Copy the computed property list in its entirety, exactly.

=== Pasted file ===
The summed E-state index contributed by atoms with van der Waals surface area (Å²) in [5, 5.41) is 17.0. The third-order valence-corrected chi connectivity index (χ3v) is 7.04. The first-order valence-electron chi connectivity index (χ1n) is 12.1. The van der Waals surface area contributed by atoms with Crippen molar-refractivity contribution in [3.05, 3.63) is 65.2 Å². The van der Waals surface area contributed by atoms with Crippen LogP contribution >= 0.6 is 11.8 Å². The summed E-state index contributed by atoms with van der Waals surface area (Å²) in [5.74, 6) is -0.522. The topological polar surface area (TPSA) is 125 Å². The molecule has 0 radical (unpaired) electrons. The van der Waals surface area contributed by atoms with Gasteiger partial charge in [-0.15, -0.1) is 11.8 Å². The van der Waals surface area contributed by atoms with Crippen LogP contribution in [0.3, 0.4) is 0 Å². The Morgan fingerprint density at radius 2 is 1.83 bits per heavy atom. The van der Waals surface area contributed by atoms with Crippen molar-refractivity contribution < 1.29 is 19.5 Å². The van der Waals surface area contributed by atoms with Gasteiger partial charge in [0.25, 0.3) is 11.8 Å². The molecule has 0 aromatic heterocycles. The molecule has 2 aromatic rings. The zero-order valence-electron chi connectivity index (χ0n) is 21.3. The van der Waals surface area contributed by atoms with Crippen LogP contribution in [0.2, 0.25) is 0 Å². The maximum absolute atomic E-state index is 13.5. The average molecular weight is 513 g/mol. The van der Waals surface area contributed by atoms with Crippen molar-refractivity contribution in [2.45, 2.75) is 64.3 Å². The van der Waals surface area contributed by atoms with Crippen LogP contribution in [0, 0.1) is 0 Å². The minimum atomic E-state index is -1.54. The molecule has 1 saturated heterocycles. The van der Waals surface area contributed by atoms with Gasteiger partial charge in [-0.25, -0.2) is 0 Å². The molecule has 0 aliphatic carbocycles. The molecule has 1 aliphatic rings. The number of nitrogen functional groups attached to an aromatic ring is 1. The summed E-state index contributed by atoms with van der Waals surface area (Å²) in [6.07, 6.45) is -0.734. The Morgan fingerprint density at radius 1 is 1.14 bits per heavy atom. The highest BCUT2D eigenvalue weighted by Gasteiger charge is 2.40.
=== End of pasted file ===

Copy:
The summed E-state index contributed by atoms with van der Waals surface area (Å²) in [5, 5.41) is 17.0. The third-order valence-corrected chi connectivity index (χ3v) is 7.04. The first-order valence-electron chi connectivity index (χ1n) is 12.1. The van der Waals surface area contributed by atoms with Crippen molar-refractivity contribution in [3.05, 3.63) is 65.2 Å². The van der Waals surface area contributed by atoms with Crippen LogP contribution >= 0.6 is 11.8 Å². The summed E-state index contributed by atoms with van der Waals surface area (Å²) in [5.74, 6) is -0.522. The topological polar surface area (TPSA) is 125 Å². The molecule has 0 radical (unpaired) electrons. The van der Waals surface area contributed by atoms with Gasteiger partial charge in [-0.15, -0.1) is 11.8 Å². The van der Waals surface area contributed by atoms with Crippen LogP contribution in [0.3, 0.4) is 0 Å². The Morgan fingerprint density at radius 2 is 1.83 bits per heavy atom. The van der Waals surface area contributed by atoms with Crippen molar-refractivity contribution < 1.29 is 19.5 Å². The van der Waals surface area contributed by atoms with Gasteiger partial charge in [0.25, 0.3) is 11.8 Å². The molecule has 0 aromatic heterocycles. The molecule has 2 aromatic rings. The zero-order valence-electron chi connectivity index (χ0n) is 21.3. The van der Waals surface area contributed by atoms with Crippen LogP contribution in [0.2, 0.25) is 0 Å². The maximum absolute atomic E-state index is 13.5. The average molecular weight is 513 g/mol. The van der Waals surface area contributed by atoms with Crippen molar-refractivity contribution in [2.45, 2.75) is 64.3 Å². The van der Waals surface area contributed by atoms with Crippen LogP contribution in [0, 0.1) is 0 Å². The minimum atomic E-state index is -1.54. The molecule has 1 saturated heterocycles. The van der Waals surface area contributed by atoms with Gasteiger partial charge in [-0.25, -0.2) is 0 Å². The molecule has 0 aliphatic carbocycles. The molecule has 1 aliphatic rings. The number of nitrogen functional groups attached to an aromatic ring is 1. The summed E-state index contributed by atoms with van der Waals surface area (Å²) in [6.07, 6.45) is -0.734. The Morgan fingerprint density at radius 1 is 1.14 bits per heavy atom. The highest BCUT2D eigenvalue weighted by Gasteiger charge is 2.40.